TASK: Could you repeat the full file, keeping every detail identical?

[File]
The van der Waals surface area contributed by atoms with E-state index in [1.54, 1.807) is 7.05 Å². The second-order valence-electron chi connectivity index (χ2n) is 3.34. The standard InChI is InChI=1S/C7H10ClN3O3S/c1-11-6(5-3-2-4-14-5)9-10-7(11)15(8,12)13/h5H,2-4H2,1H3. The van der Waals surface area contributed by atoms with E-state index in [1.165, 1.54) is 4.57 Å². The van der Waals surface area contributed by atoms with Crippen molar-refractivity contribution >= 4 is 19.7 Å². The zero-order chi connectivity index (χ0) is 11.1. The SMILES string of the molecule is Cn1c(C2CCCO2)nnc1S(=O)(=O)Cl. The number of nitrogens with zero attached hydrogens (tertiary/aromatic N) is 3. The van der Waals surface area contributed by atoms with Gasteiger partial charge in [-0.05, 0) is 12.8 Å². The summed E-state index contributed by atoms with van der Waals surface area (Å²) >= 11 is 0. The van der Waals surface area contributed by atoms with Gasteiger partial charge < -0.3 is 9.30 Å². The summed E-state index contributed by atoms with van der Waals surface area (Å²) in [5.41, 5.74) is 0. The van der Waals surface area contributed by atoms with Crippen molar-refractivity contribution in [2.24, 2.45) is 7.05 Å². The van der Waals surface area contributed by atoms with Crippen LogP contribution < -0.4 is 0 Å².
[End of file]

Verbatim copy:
The van der Waals surface area contributed by atoms with E-state index in [1.54, 1.807) is 7.05 Å². The second-order valence-electron chi connectivity index (χ2n) is 3.34. The standard InChI is InChI=1S/C7H10ClN3O3S/c1-11-6(5-3-2-4-14-5)9-10-7(11)15(8,12)13/h5H,2-4H2,1H3. The van der Waals surface area contributed by atoms with E-state index in [1.165, 1.54) is 4.57 Å². The van der Waals surface area contributed by atoms with Crippen molar-refractivity contribution >= 4 is 19.7 Å². The zero-order chi connectivity index (χ0) is 11.1. The SMILES string of the molecule is Cn1c(C2CCCO2)nnc1S(=O)(=O)Cl. The number of nitrogens with zero attached hydrogens (tertiary/aromatic N) is 3. The van der Waals surface area contributed by atoms with Gasteiger partial charge in [-0.05, 0) is 12.8 Å². The summed E-state index contributed by atoms with van der Waals surface area (Å²) >= 11 is 0. The van der Waals surface area contributed by atoms with Gasteiger partial charge < -0.3 is 9.30 Å². The summed E-state index contributed by atoms with van der Waals surface area (Å²) in [5.41, 5.74) is 0. The van der Waals surface area contributed by atoms with Crippen molar-refractivity contribution in [2.24, 2.45) is 7.05 Å². The van der Waals surface area contributed by atoms with Crippen LogP contribution < -0.4 is 0 Å².